• Doberman – up to 100 pounds
  • Rottweiler – up to 130 pounds

The one that does come close in size is the Rottweiler, so why isn’t it on the list? The answer is bite force, which we discuss below.

When properly trained, these four common breeds will certainly stop most intruders, although they likely won’t take them down with force, as will the top three.

Power

The top three breeds are pretty much solid muscle. But wait, aren’t the other four common breeds also muscular?

The answer is yes, but for our purposes we measure a dog’s power by their weight and – just as important – their bite force “psi” (which stands for pounds per square inch). This measures how hard each dog can bite. This is where the top three breeds are unequaled.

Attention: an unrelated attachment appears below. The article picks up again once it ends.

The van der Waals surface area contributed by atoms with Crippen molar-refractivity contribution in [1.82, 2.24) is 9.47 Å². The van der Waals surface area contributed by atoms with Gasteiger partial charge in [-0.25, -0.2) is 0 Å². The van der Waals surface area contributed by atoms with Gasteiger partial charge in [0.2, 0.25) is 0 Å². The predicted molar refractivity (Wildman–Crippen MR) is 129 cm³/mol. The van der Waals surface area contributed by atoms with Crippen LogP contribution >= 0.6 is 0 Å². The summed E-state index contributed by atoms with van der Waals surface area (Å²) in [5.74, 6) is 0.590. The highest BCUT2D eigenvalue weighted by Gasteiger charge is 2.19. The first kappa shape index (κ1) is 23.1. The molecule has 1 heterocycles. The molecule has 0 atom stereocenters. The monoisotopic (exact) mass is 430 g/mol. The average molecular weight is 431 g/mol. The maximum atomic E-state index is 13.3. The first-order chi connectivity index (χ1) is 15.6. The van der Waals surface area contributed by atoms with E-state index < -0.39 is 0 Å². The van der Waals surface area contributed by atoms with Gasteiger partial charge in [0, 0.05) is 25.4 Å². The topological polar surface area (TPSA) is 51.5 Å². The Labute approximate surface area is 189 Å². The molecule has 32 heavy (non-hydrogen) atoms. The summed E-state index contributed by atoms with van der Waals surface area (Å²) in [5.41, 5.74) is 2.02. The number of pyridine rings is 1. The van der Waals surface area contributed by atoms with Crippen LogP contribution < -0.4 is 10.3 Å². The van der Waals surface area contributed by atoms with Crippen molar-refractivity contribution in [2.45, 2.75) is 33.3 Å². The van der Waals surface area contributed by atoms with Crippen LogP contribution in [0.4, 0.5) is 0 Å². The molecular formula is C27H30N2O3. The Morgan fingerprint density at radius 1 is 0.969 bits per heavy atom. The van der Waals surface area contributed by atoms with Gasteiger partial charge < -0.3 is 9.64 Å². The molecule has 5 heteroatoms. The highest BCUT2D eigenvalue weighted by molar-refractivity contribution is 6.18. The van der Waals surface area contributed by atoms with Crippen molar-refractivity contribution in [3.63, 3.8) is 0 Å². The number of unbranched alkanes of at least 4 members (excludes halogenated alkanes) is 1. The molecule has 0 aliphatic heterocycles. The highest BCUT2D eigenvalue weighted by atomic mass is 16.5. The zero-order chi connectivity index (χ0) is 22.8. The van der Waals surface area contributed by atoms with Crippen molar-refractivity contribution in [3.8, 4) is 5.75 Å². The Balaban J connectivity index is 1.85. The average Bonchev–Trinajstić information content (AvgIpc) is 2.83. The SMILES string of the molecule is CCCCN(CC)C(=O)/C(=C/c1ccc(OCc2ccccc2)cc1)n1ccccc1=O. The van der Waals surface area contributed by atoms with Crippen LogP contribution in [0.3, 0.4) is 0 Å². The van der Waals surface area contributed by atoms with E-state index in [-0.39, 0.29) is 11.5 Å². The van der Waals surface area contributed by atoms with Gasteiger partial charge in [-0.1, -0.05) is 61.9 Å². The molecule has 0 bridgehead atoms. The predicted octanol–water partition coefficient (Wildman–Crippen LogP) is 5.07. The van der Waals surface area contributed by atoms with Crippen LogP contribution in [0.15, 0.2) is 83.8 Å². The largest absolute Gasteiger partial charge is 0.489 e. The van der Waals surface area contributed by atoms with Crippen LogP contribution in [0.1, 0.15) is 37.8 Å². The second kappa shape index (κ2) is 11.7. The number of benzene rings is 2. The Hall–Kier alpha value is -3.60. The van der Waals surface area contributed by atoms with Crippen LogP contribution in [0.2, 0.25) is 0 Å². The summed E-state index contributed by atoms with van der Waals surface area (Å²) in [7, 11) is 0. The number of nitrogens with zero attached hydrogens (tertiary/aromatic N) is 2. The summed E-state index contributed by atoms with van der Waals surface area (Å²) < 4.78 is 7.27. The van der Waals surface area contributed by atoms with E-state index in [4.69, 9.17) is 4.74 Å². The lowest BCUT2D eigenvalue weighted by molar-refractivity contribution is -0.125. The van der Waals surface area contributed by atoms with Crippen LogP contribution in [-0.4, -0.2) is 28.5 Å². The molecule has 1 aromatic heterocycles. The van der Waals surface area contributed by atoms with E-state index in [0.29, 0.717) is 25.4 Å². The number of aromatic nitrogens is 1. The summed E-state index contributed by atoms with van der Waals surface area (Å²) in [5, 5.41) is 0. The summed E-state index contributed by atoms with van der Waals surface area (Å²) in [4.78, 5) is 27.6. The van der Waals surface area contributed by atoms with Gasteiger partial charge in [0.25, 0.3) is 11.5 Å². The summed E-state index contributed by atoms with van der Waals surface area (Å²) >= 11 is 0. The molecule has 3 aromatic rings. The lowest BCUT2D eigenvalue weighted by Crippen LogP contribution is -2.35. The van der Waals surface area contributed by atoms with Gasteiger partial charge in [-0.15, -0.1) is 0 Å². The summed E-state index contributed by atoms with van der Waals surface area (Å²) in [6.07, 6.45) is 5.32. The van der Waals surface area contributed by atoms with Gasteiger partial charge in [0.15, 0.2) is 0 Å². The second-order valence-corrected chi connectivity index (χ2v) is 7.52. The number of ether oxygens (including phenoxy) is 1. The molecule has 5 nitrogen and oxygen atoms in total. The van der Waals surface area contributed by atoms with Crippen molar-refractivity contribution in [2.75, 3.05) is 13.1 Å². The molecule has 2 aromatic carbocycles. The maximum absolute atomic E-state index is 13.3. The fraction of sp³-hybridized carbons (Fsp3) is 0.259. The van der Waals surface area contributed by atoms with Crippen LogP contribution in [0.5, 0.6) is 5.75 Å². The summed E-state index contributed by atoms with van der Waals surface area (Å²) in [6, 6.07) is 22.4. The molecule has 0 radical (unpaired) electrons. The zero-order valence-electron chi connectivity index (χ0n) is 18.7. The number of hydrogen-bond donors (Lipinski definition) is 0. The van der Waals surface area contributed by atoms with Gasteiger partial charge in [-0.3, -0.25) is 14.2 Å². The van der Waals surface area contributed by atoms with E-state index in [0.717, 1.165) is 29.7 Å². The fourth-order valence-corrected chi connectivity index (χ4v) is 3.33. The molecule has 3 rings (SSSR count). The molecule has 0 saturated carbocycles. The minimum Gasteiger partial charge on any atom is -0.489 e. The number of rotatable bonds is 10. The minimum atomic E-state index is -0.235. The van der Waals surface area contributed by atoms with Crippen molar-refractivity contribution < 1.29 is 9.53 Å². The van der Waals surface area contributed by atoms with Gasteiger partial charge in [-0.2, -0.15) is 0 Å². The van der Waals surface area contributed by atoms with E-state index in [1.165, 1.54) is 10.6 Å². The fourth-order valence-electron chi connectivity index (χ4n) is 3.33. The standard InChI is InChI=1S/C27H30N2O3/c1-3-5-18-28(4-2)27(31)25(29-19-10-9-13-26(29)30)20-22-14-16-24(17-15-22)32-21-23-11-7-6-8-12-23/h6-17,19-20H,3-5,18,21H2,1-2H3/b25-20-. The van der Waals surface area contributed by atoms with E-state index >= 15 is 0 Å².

Here’s the bite force of each one:

  • Cane Corso – 700 psi
  • Caucasian Shepherd – 700 psi
  • Anatolian Shepherd – an incredible 745 psi

To put this in context, a lion has a bite force of 650 psi, which is surpassed by all three of these breeds! And the Anatolian Shepherd, at 745 psi, has the strongest bite force of any dog breed.

To put this further in perspective, a standard house brick can be crushed with 700 psi. That’s right – these breeds can crush a brick with their bite!

Compare this to the bite force of the four common breeds:

  • Pit Bull – 235 psi
  • German Shepherd – 290 psi
  • Doberman – 305 psi
  • Rottweiler – 328 psi

While these breeds are powerfully muscled and strong, their bite force is less than half of the top three breeds. In the case of the Pit Bull, it has the weakest bite force, at about one third of the top three breeds!